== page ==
Pre-commissioning, cleaning, and flushing of hydraulic and lubrication oil systems is employed to ensure that new rotating and hydraulic equipment will start up and operate as designed, significantly reducing the potential for premature failure.
Contaminants such as water, rust, loose scale, weld slag, sand, dirt, and oils are removed from the system with a proper preoperational cleaning, reducing the wear, scoring, and damage bearings, control valves, instrumentation, and critical operating systems are subjected to. Insoluble particles can become trapped in the bearings of rotating equipment and cause significant damage. The dynamic oil film thickness in rotating bearings can be less than a micron, so it is imperative to remove particulate from lubrication systems down to a microscopic level. The cleaning process is conducted in three stages: removal of oils and varnishes, velocity flushing to remove debris, and the introduction and filtration of the lubrication oil. It is not unusual for the actual system oil to contain significant particulate, which must also be removed to prevent damage to the operating equipment. For this reason, any oil introduced into the system after flushing must be filtered to a stringent specification dictated by the equipment vendor.
When performing a cleaning job, Visualchem designs the flushing paths in loops to maximize flow rates throughout the system. It is important that all parts of the system see turbulent flow regimes with a Reynolds number in excess of 4000.
Visualchem utilizes external flushing equipment, which has been designed by our engineers to perform circulation, heating, and filtration of oil systems. This external equipment can provide higher flow rates than the equipment onboard the installed oil system. It is also capable of controlled system heating, resulting in significantly reduced flushing times and cost for the equipment operator.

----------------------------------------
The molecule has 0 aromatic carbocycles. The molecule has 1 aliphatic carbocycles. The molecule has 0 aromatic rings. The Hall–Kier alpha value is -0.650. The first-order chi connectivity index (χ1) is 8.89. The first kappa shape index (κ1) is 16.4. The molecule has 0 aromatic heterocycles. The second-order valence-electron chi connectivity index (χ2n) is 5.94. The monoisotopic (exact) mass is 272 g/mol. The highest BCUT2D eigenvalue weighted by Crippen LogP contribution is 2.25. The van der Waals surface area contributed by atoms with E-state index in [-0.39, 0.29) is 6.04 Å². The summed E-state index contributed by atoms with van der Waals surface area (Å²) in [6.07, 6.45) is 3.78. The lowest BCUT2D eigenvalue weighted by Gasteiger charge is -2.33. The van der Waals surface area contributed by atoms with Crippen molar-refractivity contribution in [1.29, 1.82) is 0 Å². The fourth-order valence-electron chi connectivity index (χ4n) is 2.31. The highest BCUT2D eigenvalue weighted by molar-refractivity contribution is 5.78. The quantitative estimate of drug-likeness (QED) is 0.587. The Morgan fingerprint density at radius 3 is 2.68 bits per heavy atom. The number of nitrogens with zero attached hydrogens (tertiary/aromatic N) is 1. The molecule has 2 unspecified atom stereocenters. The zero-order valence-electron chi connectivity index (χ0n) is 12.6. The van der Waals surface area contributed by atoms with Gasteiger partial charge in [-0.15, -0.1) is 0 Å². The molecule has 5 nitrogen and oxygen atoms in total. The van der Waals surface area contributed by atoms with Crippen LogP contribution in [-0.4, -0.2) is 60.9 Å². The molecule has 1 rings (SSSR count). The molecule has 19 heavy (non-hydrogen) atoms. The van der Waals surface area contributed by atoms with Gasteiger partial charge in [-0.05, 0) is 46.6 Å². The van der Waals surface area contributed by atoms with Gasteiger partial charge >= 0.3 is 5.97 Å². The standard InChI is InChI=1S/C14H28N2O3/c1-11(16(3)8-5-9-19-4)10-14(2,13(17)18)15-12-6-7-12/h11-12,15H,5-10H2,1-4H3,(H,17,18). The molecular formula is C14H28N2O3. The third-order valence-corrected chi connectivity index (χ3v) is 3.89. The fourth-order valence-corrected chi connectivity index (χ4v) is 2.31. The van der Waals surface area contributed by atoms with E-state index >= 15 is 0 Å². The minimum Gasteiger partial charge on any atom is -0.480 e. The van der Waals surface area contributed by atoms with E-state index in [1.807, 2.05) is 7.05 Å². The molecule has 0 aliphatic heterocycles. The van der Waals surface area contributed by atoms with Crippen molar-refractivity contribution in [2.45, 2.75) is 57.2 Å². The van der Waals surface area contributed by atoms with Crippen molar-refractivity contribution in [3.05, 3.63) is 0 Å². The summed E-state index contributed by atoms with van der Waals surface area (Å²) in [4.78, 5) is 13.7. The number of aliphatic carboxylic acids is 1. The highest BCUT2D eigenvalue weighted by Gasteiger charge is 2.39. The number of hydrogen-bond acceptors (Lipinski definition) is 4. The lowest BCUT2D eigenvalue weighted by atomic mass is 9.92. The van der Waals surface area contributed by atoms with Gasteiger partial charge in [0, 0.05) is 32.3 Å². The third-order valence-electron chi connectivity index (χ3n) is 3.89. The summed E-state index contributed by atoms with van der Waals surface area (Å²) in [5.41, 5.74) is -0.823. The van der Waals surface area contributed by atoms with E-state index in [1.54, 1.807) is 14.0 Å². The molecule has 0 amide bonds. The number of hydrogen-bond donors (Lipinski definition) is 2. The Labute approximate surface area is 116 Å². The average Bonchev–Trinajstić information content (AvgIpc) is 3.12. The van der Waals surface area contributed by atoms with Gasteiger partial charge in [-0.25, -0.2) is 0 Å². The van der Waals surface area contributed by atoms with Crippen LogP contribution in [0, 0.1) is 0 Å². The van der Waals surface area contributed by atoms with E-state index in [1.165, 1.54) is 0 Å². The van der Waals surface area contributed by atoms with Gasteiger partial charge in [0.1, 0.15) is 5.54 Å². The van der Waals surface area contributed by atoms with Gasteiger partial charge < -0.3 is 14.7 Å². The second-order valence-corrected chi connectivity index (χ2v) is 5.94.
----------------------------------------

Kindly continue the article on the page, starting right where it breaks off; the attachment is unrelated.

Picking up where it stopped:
The Visualchem skid allows the flexibility and ease of installing a variety of sizes of filter media to target debris based on their dimensions. A reverse flow manifold—integral to the skid—allows the system to be flushed in either direction simply by manipulating four valves.
During the flushing of systems, critical components are usually bypassed to prevent debris from becoming trapped. For example, the bearing housings on lubrication systems are typically bypassed to avoid having particulate drop out of the bearings. It is also advantageous to bypass the oil reservoirs, as they allow any particulate picked up in the cleaning flow to be deposited at the bottom of the system. The oil reservoirs can be cleaned by hand using clean, lint-free rags.
APPLICATIONS WITHIN THE ENERGY INDUSTRY FOR LUBRICATION AND HYDRAULIC OIL FLUSHING INCLUDE:
- Cleaning of hydraulic control systems (e.g., systems controlling large isolation valves on coker drums and jacking systems for offshore equipment).
- Rotating equipment lubrication oil system cleaning (e.g., steam turbines, large pumps, and gas turbine systems).
Flushing of hydraulic and lubrication oil systems is employed to ensure that new rotating and hydraulic equipment will start up and operate as designed, significantly reducing the potential for premature failure. Maintenance and downtime on equipment can be minimized by performing an effective system cleaning during commissioning and